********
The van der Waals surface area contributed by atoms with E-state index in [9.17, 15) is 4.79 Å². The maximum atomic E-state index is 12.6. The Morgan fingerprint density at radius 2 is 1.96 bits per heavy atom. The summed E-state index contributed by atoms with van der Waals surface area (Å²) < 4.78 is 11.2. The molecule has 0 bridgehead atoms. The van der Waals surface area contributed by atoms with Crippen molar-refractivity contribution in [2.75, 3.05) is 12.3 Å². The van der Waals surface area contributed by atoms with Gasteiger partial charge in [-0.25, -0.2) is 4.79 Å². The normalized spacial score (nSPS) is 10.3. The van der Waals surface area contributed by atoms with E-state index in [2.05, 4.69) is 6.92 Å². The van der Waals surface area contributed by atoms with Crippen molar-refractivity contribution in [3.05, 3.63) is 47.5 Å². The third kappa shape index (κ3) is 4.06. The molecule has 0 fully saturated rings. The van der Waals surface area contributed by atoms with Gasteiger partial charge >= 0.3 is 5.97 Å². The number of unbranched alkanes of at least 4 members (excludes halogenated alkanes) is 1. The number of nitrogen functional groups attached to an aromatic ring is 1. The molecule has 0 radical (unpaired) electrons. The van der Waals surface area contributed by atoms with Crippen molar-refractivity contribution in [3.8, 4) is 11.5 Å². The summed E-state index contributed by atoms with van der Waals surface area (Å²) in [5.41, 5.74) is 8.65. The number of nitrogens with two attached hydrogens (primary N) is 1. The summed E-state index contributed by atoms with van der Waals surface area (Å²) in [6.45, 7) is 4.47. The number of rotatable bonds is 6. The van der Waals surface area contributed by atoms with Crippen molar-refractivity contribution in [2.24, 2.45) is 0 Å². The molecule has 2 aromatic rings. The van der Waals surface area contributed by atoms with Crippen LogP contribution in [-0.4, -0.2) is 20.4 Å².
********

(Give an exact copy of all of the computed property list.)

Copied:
The van der Waals surface area contributed by atoms with E-state index in [9.17, 15) is 4.79 Å². The maximum atomic E-state index is 12.6. The Morgan fingerprint density at radius 2 is 1.96 bits per heavy atom. The summed E-state index contributed by atoms with van der Waals surface area (Å²) < 4.78 is 11.2. The molecule has 0 bridgehead atoms. The van der Waals surface area contributed by atoms with Crippen molar-refractivity contribution in [2.75, 3.05) is 12.3 Å². The van der Waals surface area contributed by atoms with Gasteiger partial charge in [-0.25, -0.2) is 4.79 Å². The normalized spacial score (nSPS) is 10.3. The van der Waals surface area contributed by atoms with E-state index in [2.05, 4.69) is 6.92 Å². The van der Waals surface area contributed by atoms with Crippen molar-refractivity contribution in [3.05, 3.63) is 47.5 Å². The third kappa shape index (κ3) is 4.06. The molecule has 0 fully saturated rings. The van der Waals surface area contributed by atoms with Gasteiger partial charge >= 0.3 is 5.97 Å². The number of unbranched alkanes of at least 4 members (excludes halogenated alkanes) is 1. The number of nitrogen functional groups attached to an aromatic ring is 1. The molecule has 0 radical (unpaired) electrons. The van der Waals surface area contributed by atoms with Crippen molar-refractivity contribution in [3.8, 4) is 11.5 Å². The summed E-state index contributed by atoms with van der Waals surface area (Å²) in [5.41, 5.74) is 8.65. The number of nitrogens with two attached hydrogens (primary N) is 1. The summed E-state index contributed by atoms with van der Waals surface area (Å²) in [6.45, 7) is 4.47. The number of rotatable bonds is 6. The van der Waals surface area contributed by atoms with Crippen molar-refractivity contribution in [2.24, 2.45) is 0 Å². The molecule has 2 aromatic rings. The van der Waals surface area contributed by atoms with Crippen LogP contribution in [-0.4, -0.2) is 20.4 Å².